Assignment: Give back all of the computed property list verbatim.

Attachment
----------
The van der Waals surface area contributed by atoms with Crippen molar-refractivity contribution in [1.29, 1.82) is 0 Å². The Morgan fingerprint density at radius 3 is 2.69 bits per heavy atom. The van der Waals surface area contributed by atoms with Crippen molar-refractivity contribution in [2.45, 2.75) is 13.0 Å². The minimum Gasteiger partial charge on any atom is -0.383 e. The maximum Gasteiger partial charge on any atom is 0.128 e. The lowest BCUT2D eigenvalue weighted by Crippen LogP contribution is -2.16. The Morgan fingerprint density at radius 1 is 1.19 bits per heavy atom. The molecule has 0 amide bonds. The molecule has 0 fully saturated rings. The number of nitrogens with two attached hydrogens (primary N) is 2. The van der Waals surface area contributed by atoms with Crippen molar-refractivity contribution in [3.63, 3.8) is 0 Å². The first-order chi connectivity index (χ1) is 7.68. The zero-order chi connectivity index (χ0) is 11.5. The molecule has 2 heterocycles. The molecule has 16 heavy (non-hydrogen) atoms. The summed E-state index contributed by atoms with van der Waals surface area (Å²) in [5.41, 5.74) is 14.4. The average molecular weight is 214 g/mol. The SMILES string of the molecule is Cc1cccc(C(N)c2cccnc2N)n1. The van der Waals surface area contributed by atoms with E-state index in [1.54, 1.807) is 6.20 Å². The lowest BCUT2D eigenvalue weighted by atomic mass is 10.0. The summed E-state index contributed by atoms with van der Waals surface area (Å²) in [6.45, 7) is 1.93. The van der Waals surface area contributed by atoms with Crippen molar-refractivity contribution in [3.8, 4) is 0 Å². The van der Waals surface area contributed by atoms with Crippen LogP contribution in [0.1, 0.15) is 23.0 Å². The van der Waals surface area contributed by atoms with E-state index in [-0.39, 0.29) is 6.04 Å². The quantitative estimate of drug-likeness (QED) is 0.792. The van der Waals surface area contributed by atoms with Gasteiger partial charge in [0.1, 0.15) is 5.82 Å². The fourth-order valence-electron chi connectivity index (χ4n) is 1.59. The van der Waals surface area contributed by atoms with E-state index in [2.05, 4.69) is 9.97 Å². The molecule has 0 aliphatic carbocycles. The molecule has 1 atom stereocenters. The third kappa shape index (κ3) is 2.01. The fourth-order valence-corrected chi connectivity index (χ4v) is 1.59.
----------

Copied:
The van der Waals surface area contributed by atoms with Crippen molar-refractivity contribution in [1.29, 1.82) is 0 Å². The Morgan fingerprint density at radius 3 is 2.69 bits per heavy atom. The van der Waals surface area contributed by atoms with Crippen molar-refractivity contribution in [2.45, 2.75) is 13.0 Å². The minimum Gasteiger partial charge on any atom is -0.383 e. The maximum Gasteiger partial charge on any atom is 0.128 e. The lowest BCUT2D eigenvalue weighted by Crippen LogP contribution is -2.16. The Morgan fingerprint density at radius 1 is 1.19 bits per heavy atom. The molecule has 0 amide bonds. The molecule has 0 fully saturated rings. The number of nitrogens with two attached hydrogens (primary N) is 2. The van der Waals surface area contributed by atoms with Crippen molar-refractivity contribution in [3.63, 3.8) is 0 Å². The first-order chi connectivity index (χ1) is 7.68. The zero-order chi connectivity index (χ0) is 11.5. The molecule has 2 heterocycles. The molecule has 16 heavy (non-hydrogen) atoms. The summed E-state index contributed by atoms with van der Waals surface area (Å²) in [5.41, 5.74) is 14.4. The average molecular weight is 214 g/mol. The SMILES string of the molecule is Cc1cccc(C(N)c2cccnc2N)n1. The van der Waals surface area contributed by atoms with E-state index in [1.54, 1.807) is 6.20 Å². The lowest BCUT2D eigenvalue weighted by atomic mass is 10.0. The summed E-state index contributed by atoms with van der Waals surface area (Å²) in [6.45, 7) is 1.93. The van der Waals surface area contributed by atoms with Crippen molar-refractivity contribution in [3.8, 4) is 0 Å². The van der Waals surface area contributed by atoms with Crippen LogP contribution in [0.1, 0.15) is 23.0 Å². The van der Waals surface area contributed by atoms with E-state index in [-0.39, 0.29) is 6.04 Å². The quantitative estimate of drug-likeness (QED) is 0.792. The van der Waals surface area contributed by atoms with Gasteiger partial charge in [0.1, 0.15) is 5.82 Å². The fourth-order valence-electron chi connectivity index (χ4n) is 1.59. The van der Waals surface area contributed by atoms with E-state index in [2.05, 4.69) is 9.97 Å². The molecule has 0 aliphatic carbocycles. The molecule has 1 atom stereocenters. The third kappa shape index (κ3) is 2.01. The fourth-order valence-corrected chi connectivity index (χ4v) is 1.59.